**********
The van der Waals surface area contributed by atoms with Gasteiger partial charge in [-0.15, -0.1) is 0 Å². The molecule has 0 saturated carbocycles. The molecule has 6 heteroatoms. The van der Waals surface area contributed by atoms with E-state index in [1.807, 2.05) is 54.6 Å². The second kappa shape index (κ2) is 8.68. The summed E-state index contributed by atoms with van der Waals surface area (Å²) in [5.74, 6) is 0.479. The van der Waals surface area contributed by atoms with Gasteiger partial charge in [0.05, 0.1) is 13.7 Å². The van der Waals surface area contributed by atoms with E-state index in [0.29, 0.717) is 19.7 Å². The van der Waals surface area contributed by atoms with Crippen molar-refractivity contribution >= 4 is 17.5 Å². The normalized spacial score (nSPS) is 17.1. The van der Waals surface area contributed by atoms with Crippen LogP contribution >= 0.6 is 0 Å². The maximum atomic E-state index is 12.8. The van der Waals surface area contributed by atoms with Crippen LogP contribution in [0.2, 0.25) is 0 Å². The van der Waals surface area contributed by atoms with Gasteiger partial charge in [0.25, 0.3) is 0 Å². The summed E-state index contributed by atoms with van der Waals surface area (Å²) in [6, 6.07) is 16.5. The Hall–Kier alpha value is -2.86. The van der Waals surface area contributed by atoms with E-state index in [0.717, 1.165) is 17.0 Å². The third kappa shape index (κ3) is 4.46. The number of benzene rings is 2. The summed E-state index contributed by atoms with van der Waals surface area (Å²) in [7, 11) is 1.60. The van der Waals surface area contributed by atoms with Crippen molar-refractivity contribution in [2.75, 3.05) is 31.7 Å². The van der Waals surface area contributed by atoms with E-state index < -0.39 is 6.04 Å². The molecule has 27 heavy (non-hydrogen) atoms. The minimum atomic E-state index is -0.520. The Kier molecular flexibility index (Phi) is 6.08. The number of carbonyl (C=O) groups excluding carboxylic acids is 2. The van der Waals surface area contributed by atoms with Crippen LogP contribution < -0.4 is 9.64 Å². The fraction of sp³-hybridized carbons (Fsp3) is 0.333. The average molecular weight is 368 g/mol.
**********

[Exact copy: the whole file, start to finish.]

The van der Waals surface area contributed by atoms with Gasteiger partial charge in [-0.15, -0.1) is 0 Å². The molecule has 0 saturated carbocycles. The molecule has 6 heteroatoms. The van der Waals surface area contributed by atoms with E-state index in [1.807, 2.05) is 54.6 Å². The second kappa shape index (κ2) is 8.68. The summed E-state index contributed by atoms with van der Waals surface area (Å²) in [5.74, 6) is 0.479. The van der Waals surface area contributed by atoms with Gasteiger partial charge in [0.05, 0.1) is 13.7 Å². The van der Waals surface area contributed by atoms with E-state index in [0.29, 0.717) is 19.7 Å². The van der Waals surface area contributed by atoms with Crippen molar-refractivity contribution >= 4 is 17.5 Å². The normalized spacial score (nSPS) is 17.1. The van der Waals surface area contributed by atoms with Crippen LogP contribution >= 0.6 is 0 Å². The maximum atomic E-state index is 12.8. The van der Waals surface area contributed by atoms with Crippen LogP contribution in [0.2, 0.25) is 0 Å². The van der Waals surface area contributed by atoms with Gasteiger partial charge in [0.25, 0.3) is 0 Å². The summed E-state index contributed by atoms with van der Waals surface area (Å²) in [6, 6.07) is 16.5. The Hall–Kier alpha value is -2.86. The van der Waals surface area contributed by atoms with E-state index in [0.717, 1.165) is 17.0 Å². The third kappa shape index (κ3) is 4.46. The number of benzene rings is 2. The summed E-state index contributed by atoms with van der Waals surface area (Å²) in [7, 11) is 1.60. The van der Waals surface area contributed by atoms with Crippen molar-refractivity contribution in [2.75, 3.05) is 31.7 Å². The van der Waals surface area contributed by atoms with E-state index < -0.39 is 6.04 Å². The molecule has 27 heavy (non-hydrogen) atoms. The minimum atomic E-state index is -0.520. The Kier molecular flexibility index (Phi) is 6.08. The number of carbonyl (C=O) groups excluding carboxylic acids is 2. The van der Waals surface area contributed by atoms with Crippen LogP contribution < -0.4 is 9.64 Å². The fraction of sp³-hybridized carbons (Fsp3) is 0.333. The average molecular weight is 368 g/mol.